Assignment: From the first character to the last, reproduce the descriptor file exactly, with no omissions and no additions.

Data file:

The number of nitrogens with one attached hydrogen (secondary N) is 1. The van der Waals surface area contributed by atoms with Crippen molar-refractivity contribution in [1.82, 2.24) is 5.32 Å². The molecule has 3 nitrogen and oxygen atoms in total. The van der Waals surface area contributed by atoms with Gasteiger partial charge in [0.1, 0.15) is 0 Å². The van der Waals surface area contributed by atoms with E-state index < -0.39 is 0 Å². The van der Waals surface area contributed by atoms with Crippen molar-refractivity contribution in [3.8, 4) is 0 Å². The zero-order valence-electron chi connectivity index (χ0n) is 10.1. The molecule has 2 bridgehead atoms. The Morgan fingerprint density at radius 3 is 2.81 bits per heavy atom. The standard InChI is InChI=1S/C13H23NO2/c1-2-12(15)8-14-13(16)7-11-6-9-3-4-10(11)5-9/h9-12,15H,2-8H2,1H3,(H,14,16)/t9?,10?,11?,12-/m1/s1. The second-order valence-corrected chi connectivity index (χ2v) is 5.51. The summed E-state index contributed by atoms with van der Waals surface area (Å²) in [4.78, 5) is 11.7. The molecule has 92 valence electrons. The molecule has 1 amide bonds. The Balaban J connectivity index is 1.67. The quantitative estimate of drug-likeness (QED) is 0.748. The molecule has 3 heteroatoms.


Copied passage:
The number of nitrogens with one attached hydrogen (secondary N) is 1. The van der Waals surface area contributed by atoms with Crippen molar-refractivity contribution in [1.82, 2.24) is 5.32 Å². The molecule has 3 nitrogen and oxygen atoms in total. The van der Waals surface area contributed by atoms with Gasteiger partial charge in [0.1, 0.15) is 0 Å². The van der Waals surface area contributed by atoms with E-state index < -0.39 is 0 Å². The van der Waals surface area contributed by atoms with Crippen molar-refractivity contribution in [3.8, 4) is 0 Å². The zero-order valence-electron chi connectivity index (χ0n) is 10.1. The molecule has 2 bridgehead atoms. The Morgan fingerprint density at radius 3 is 2.81 bits per heavy atom. The standard InChI is InChI=1S/C13H23NO2/c1-2-12(15)8-14-13(16)7-11-6-9-3-4-10(11)5-9/h9-12,15H,2-8H2,1H3,(H,14,16)/t9?,10?,11?,12-/m1/s1. The second-order valence-corrected chi connectivity index (χ2v) is 5.51. The summed E-state index contributed by atoms with van der Waals surface area (Å²) in [4.78, 5) is 11.7. The molecule has 92 valence electrons. The molecule has 1 amide bonds. The Balaban J connectivity index is 1.67. The quantitative estimate of drug-likeness (QED) is 0.748. The molecule has 3 heteroatoms.